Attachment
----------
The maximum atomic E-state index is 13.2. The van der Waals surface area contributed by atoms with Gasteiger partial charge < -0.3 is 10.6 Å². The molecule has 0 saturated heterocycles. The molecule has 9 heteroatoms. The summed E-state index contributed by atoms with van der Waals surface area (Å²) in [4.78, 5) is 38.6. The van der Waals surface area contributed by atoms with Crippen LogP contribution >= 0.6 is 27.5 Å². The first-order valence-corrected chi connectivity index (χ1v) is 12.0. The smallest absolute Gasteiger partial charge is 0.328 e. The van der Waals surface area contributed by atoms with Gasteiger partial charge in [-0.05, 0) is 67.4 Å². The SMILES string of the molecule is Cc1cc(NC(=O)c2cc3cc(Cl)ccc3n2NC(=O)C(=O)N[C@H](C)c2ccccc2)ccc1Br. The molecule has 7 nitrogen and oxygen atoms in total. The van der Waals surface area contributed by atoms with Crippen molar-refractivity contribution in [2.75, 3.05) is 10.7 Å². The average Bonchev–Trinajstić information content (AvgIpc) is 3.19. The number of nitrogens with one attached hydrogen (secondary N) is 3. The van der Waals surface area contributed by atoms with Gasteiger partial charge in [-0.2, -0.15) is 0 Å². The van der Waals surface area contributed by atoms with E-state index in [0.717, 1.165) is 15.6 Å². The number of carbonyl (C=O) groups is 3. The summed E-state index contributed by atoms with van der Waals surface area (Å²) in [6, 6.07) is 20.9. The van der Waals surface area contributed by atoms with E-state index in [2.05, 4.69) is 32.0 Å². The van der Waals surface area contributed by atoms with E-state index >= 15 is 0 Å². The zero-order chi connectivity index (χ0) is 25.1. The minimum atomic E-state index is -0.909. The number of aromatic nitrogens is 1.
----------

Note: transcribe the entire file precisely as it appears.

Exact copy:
The maximum atomic E-state index is 13.2. The van der Waals surface area contributed by atoms with Gasteiger partial charge < -0.3 is 10.6 Å². The molecule has 0 saturated heterocycles. The molecule has 9 heteroatoms. The summed E-state index contributed by atoms with van der Waals surface area (Å²) in [4.78, 5) is 38.6. The van der Waals surface area contributed by atoms with Crippen LogP contribution >= 0.6 is 27.5 Å². The first-order valence-corrected chi connectivity index (χ1v) is 12.0. The smallest absolute Gasteiger partial charge is 0.328 e. The van der Waals surface area contributed by atoms with Gasteiger partial charge in [-0.05, 0) is 67.4 Å². The SMILES string of the molecule is Cc1cc(NC(=O)c2cc3cc(Cl)ccc3n2NC(=O)C(=O)N[C@H](C)c2ccccc2)ccc1Br. The molecule has 7 nitrogen and oxygen atoms in total. The van der Waals surface area contributed by atoms with Crippen molar-refractivity contribution in [2.75, 3.05) is 10.7 Å². The average Bonchev–Trinajstić information content (AvgIpc) is 3.19. The number of nitrogens with one attached hydrogen (secondary N) is 3. The van der Waals surface area contributed by atoms with Gasteiger partial charge in [-0.2, -0.15) is 0 Å². The van der Waals surface area contributed by atoms with E-state index in [0.717, 1.165) is 15.6 Å². The number of carbonyl (C=O) groups is 3. The summed E-state index contributed by atoms with van der Waals surface area (Å²) in [6, 6.07) is 20.9. The van der Waals surface area contributed by atoms with E-state index in [2.05, 4.69) is 32.0 Å². The van der Waals surface area contributed by atoms with E-state index >= 15 is 0 Å². The zero-order chi connectivity index (χ0) is 25.1. The minimum atomic E-state index is -0.909. The number of aromatic nitrogens is 1.